Monday, 27 October 2008

Original Sin

The Todd/Fox News scandal of the attack-that-wasn't is another reminder of humanoid fondness for viewing the world through the prism of race or ethnicity or religion, anything to divvy people up into Us and Them. The popularity of this approach is so consistent across time and place that one despairs of any long-term peaceable coexistence except as an occasional lapse in the underlying biped bloody-mindedness.

At best, we seem to manage a sort of wary tolerance that can be sustained in modestly prosperous times. But any upheaval brings out the long knives.

The sudden explosion and abrupt implosion of the poor-little-white-girl-attacked-by-big-scary-black story reminds me of these habits of mind. The recurrence to this racist tack by our beleaguered ruling elite, while indescribably loathesome, is also depressingly predictable.

Not content with just pumping up the dubious tale and letting it work its poisonous way into the minds of voters, Fox TV explicitly tied the incident to Barack Obama because his and the now-phantom attacker's color were roughly the same. The word for this is "racism." But it usually works.

However, if we step back for a moment from the whirling typhoon of sewage being spewed out by McCain and Palin, we see that a similar logic obtains in trouble spots everywhere. A sobering corrective recently published in the London Review of Books on Georgia traced the troubles there in part to the post-independence chauvinism and Georgian triumphalism of the leadership of that erstwhile Soviet state, which is home to large ethnic minorities. But since Georgia is a U.S. ally, this history has been suppressed--even by the Obama camp.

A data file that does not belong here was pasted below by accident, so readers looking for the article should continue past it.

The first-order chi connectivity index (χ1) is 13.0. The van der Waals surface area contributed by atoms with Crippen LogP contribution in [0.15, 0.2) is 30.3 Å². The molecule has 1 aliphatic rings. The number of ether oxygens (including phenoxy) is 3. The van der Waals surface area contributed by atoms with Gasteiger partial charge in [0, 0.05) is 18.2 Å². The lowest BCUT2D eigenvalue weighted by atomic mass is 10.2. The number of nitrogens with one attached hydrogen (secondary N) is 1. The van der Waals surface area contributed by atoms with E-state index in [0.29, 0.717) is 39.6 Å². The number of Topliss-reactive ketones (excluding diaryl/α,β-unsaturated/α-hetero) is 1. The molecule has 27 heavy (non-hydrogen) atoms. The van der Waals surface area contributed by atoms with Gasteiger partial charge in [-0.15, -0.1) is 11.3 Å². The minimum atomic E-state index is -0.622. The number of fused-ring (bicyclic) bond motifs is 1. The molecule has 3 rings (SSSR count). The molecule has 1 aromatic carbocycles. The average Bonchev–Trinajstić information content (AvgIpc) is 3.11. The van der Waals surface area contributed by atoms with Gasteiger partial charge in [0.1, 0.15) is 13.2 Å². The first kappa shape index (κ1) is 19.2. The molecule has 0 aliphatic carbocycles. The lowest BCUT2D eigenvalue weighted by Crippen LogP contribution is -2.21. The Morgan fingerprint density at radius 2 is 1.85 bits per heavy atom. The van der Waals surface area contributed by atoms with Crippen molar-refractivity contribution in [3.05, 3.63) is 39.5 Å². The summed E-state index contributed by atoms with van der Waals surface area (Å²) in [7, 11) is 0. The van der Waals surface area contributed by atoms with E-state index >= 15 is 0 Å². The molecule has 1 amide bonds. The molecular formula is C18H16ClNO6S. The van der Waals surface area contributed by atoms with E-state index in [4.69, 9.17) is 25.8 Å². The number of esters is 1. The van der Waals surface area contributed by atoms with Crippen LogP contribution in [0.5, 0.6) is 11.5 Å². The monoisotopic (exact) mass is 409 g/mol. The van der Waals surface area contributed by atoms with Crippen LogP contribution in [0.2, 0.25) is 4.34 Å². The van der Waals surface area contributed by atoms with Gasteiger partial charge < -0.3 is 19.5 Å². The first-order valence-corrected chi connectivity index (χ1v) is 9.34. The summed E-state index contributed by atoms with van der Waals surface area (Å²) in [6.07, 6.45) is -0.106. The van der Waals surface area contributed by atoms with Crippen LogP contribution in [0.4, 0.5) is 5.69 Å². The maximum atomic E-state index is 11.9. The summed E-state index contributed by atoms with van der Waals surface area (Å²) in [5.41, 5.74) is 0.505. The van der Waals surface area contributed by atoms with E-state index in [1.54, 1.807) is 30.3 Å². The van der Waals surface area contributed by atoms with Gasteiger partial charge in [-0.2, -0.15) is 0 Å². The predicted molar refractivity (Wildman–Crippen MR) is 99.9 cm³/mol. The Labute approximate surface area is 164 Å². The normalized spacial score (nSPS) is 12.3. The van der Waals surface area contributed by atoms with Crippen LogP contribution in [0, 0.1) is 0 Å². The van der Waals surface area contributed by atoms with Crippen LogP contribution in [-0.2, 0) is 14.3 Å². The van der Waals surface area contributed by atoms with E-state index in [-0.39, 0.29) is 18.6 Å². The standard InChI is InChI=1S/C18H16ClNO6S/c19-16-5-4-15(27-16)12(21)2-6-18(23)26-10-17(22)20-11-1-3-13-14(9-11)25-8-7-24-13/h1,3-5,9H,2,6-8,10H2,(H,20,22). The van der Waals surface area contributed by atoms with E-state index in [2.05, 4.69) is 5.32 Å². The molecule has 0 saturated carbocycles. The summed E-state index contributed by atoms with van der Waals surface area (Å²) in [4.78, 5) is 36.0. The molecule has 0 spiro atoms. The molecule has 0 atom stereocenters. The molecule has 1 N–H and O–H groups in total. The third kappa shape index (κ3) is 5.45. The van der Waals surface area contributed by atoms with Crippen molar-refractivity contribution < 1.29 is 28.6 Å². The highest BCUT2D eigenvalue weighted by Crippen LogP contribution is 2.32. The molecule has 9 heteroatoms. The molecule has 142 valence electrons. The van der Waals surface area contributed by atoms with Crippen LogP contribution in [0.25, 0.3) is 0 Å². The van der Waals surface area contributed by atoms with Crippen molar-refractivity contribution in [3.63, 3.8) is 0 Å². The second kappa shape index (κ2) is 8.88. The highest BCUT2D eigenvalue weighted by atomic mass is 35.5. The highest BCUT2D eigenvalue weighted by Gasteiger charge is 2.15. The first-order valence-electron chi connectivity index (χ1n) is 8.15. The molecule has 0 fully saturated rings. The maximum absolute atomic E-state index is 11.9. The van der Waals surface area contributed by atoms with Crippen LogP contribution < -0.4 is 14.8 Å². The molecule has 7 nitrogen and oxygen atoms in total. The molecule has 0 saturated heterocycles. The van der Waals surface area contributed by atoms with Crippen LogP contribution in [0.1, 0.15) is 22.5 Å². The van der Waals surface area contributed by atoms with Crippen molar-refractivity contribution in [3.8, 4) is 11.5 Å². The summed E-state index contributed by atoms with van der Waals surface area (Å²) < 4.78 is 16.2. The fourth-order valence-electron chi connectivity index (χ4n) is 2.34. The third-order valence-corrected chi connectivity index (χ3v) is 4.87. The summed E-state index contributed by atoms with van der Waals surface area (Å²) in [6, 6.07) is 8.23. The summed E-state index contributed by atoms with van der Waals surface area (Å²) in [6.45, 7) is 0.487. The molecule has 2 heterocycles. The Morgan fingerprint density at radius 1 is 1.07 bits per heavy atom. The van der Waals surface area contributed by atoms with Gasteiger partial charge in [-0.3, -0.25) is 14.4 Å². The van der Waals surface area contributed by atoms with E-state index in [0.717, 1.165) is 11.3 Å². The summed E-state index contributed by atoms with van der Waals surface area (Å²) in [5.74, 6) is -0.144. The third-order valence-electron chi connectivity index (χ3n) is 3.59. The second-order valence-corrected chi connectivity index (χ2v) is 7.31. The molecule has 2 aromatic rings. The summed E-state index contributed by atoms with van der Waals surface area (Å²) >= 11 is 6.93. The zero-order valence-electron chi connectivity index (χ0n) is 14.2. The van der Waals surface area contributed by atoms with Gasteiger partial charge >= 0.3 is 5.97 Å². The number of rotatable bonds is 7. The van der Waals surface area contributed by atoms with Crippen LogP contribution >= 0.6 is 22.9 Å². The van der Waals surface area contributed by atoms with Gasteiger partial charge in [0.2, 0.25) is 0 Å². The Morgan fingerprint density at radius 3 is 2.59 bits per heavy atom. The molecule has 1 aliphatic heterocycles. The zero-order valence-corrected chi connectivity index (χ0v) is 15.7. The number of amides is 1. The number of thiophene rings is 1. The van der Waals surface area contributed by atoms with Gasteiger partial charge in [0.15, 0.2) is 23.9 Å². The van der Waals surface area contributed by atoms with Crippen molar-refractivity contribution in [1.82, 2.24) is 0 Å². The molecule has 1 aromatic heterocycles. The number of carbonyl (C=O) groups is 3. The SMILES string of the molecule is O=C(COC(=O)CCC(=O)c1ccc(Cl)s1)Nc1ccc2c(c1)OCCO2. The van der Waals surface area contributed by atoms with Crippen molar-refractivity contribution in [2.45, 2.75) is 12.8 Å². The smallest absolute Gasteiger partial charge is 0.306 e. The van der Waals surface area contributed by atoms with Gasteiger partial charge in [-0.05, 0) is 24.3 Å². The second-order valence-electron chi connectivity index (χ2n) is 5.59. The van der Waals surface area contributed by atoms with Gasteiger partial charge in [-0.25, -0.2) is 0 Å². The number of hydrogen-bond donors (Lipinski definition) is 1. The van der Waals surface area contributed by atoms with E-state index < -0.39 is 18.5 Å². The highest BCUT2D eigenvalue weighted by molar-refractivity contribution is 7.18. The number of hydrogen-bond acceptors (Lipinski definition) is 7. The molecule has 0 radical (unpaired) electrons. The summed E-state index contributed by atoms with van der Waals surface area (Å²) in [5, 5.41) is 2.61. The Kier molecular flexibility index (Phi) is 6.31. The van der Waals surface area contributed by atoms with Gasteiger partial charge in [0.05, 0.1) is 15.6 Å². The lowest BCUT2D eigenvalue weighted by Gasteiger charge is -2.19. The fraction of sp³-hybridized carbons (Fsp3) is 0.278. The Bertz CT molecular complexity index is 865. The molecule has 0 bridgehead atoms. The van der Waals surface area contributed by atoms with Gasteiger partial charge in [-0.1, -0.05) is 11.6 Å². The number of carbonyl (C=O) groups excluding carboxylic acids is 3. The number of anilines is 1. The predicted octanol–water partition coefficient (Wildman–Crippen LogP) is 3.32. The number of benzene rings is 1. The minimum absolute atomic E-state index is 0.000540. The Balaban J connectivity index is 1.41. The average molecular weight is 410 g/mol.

This type of blunder is a terrific formula for disintegration and, often, warfare along ethnic lines. As indeed occurred. A similar case is Sri Lanka where the first post-colonial government set up the majority Sinhalese (themselves) as the ruling class and merrily excluded Tamil-speaking northerners from a share. The result was a civil war that brought with it the invention of suicide bombing.

If fact, you see the references to similar strategic hara-kiri everywhere; Serbian suppression of Albanian autonomy in Kosovo; Hungarian hubris during the Hapsburg period; Darfur; Rwanda; Iraqi ethnic cleansing. The list goes on.

But it would be hard to argue that the guys in charge of each of these cases are just gigantic creeps. Their consistency suggests that more sober voices are likely to be drowned out by the nationalist demagogues.

So what is to be done? Are all human societies condemned periodically to repeat this cycle of stupidity and self-immolation? It's a fascinating question, and I have no ready reply. But it is pretty clear that as a species we should recognize this inborn tendency and try our best to build some sort of check into our polity to avoid it, then relentlessly educate future generations to guard against a beast that they, like all of us, apparently carry deep within.

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